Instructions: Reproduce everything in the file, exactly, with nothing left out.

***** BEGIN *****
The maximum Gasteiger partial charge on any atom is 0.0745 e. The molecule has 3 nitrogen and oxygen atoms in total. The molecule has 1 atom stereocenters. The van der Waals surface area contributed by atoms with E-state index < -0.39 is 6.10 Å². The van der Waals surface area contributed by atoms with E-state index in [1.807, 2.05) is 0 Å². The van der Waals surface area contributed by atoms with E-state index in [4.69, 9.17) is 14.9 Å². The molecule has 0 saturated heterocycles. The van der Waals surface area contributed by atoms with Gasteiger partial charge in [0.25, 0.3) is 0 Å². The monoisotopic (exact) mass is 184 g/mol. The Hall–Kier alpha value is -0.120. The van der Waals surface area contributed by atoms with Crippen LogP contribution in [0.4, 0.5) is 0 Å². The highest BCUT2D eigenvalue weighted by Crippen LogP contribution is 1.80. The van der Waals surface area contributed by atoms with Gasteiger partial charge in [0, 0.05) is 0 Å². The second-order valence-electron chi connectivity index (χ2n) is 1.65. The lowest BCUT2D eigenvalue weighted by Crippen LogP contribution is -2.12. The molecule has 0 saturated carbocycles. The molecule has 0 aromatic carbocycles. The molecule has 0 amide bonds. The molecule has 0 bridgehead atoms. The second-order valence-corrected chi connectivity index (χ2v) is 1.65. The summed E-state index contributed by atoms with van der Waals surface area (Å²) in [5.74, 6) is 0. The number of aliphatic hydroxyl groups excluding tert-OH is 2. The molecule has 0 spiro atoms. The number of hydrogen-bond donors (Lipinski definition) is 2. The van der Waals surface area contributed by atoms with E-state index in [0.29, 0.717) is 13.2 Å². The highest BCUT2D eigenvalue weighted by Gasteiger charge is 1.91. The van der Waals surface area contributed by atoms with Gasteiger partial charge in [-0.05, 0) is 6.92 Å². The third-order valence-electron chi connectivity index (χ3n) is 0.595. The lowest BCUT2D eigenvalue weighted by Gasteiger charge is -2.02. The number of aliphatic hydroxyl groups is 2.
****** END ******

The maximum Gasteiger partial charge on any atom is 0.0745 e. The molecule has 3 nitrogen and oxygen atoms in total. The molecule has 1 atom stereocenters. The van der Waals surface area contributed by atoms with E-state index < -0.39 is 6.10 Å². The van der Waals surface area contributed by atoms with E-state index in [1.807, 2.05) is 0 Å². The van der Waals surface area contributed by atoms with E-state index in [4.69, 9.17) is 14.9 Å². The molecule has 0 saturated heterocycles. The van der Waals surface area contributed by atoms with Gasteiger partial charge in [0.25, 0.3) is 0 Å². The monoisotopic (exact) mass is 184 g/mol. The Hall–Kier alpha value is -0.120. The van der Waals surface area contributed by atoms with Crippen LogP contribution in [0.4, 0.5) is 0 Å². The highest BCUT2D eigenvalue weighted by Crippen LogP contribution is 1.80. The van der Waals surface area contributed by atoms with Gasteiger partial charge in [0, 0.05) is 0 Å². The second-order valence-electron chi connectivity index (χ2n) is 1.65. The lowest BCUT2D eigenvalue weighted by Crippen LogP contribution is -2.12. The molecule has 0 saturated carbocycles. The molecule has 0 aromatic carbocycles. The molecule has 0 amide bonds. The molecule has 0 bridgehead atoms. The second-order valence-corrected chi connectivity index (χ2v) is 1.65. The summed E-state index contributed by atoms with van der Waals surface area (Å²) in [5.74, 6) is 0. The number of aliphatic hydroxyl groups excluding tert-OH is 2. The molecule has 0 spiro atoms. The number of hydrogen-bond donors (Lipinski definition) is 2. The van der Waals surface area contributed by atoms with E-state index in [0.29, 0.717) is 13.2 Å². The highest BCUT2D eigenvalue weighted by Gasteiger charge is 1.91. The van der Waals surface area contributed by atoms with Gasteiger partial charge in [-0.05, 0) is 6.92 Å². The third-order valence-electron chi connectivity index (χ3n) is 0.595. The lowest BCUT2D eigenvalue weighted by Gasteiger charge is -2.02. The number of aliphatic hydroxyl groups is 2.